PARAMS="-classpath ${SELENIUM_GRID_HOME_CLASSPATH} com.thoughtworks.selenium.grid.hub.HubServer"

case "$1" in
echo -n "Starting ${PROG}: "

# Ensure that we have a directory for the logs
if [ ! -f ${LOG_FILE} ]; then
mkdir -m 750 $(dirname ${LOG_FILE})
chown ${USER}:${GROUP} $(dirname ${LOG_FILE})

# Start the process
daemon --user ${USER} --pidfile ${PID_FILE} ${EXEC_REDIRECT}
if [ ${RETVAL} -eq 0 ]; then
touch ${LOCK_FILE}
PID="$(pgrep -f "$(echo ${EXEC})")"
echo ${PID} > ${PID_FILE}
status -p ${PID_FILE} ${PROG}
echo -n "Stopping ${PROG}: "
killproc -p ${PID_FILE} ${PROG}
[ $RETVAL = 0 ] && rm -f ${LOCK_FILE} ${PID_FILE}
$0 stop
$0 start
echo "Usage: $0 {start|stop|status|restart}"
exit 1

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On PostgreSQL and Changing Table Ownership

Yesterday, due to a snafu from the original creation of tables in PostgreSQL to allow Bacula to function, I had to change the permission of a bunch of tables in a database. This turns out to not be as straightforward as it probably should be, however, I found this nice post on stackoverflow that summarized the steps nicely. I am copying the code here for my posterity, this is designed to be run as the PostgreSQL superuser via the bash prompt.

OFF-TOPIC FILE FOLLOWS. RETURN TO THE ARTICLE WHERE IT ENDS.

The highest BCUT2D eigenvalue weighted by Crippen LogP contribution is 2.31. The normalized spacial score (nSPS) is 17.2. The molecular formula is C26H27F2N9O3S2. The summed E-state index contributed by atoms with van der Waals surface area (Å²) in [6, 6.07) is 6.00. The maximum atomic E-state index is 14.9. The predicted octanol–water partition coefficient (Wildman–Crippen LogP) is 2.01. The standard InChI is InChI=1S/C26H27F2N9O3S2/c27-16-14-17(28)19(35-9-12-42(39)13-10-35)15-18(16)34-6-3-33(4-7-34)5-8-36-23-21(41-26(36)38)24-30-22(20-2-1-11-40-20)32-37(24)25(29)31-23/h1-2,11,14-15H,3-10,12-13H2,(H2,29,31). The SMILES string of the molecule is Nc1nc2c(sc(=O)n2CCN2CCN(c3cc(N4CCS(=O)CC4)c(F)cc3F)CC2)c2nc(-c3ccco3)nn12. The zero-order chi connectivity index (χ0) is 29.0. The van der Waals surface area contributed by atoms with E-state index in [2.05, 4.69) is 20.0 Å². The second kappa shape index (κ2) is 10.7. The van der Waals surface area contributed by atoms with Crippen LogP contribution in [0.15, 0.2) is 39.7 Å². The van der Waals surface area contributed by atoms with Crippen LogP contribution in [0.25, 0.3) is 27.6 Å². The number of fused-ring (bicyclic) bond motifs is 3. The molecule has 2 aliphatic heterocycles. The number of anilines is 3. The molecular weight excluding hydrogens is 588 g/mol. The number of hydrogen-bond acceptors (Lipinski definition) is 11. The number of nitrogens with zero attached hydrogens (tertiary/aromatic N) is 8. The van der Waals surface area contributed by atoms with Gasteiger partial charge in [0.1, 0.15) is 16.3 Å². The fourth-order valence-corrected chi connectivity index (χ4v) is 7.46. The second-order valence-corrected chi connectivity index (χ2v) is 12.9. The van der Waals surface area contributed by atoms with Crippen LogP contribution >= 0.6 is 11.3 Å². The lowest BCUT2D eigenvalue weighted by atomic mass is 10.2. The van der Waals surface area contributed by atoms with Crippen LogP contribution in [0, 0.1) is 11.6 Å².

To change the permissions for tables:

for tbl in `psql -qAt -c "select tablename from pg_tables where schemaname = 'public';" YOUR_DB` ; do psql -c "alter table $tbl owner to NEW_OWNER" YOUR_DB ; done

To change the permissions for sequences:

for tbl in `psql -qAt -c "select sequence_name from information_schema.sequences where sequence_schema = 'public';" YOUR_DB` ; do psql -c "alter table $tbl owner to NEW_OWNER" YOUR_DB ; done

The change the permissions for views:

for tbl in `psql -qAt -c "select table_name from information_schema.views where table_schema = 'public';" YOUR_DB` ; do psql -c "alter table $tbl owner to NEW_OWNER" YOUR_DB ; done

Simply change "YOUR_DB" and "NEW_OWNER" in each of the aforementioned bits of code, and you will change the owner for each and every table/sequence/view in the named DB. Brilliant!

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On Bacula and TLS

Just a quick note that the documentation that bacula includes about TLS support is terrible, a much better reference can be found here.

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This work by Erinn Looney-Triggs is licensed under a Creative Commons Attribution-ShareAlike 3.0 United States.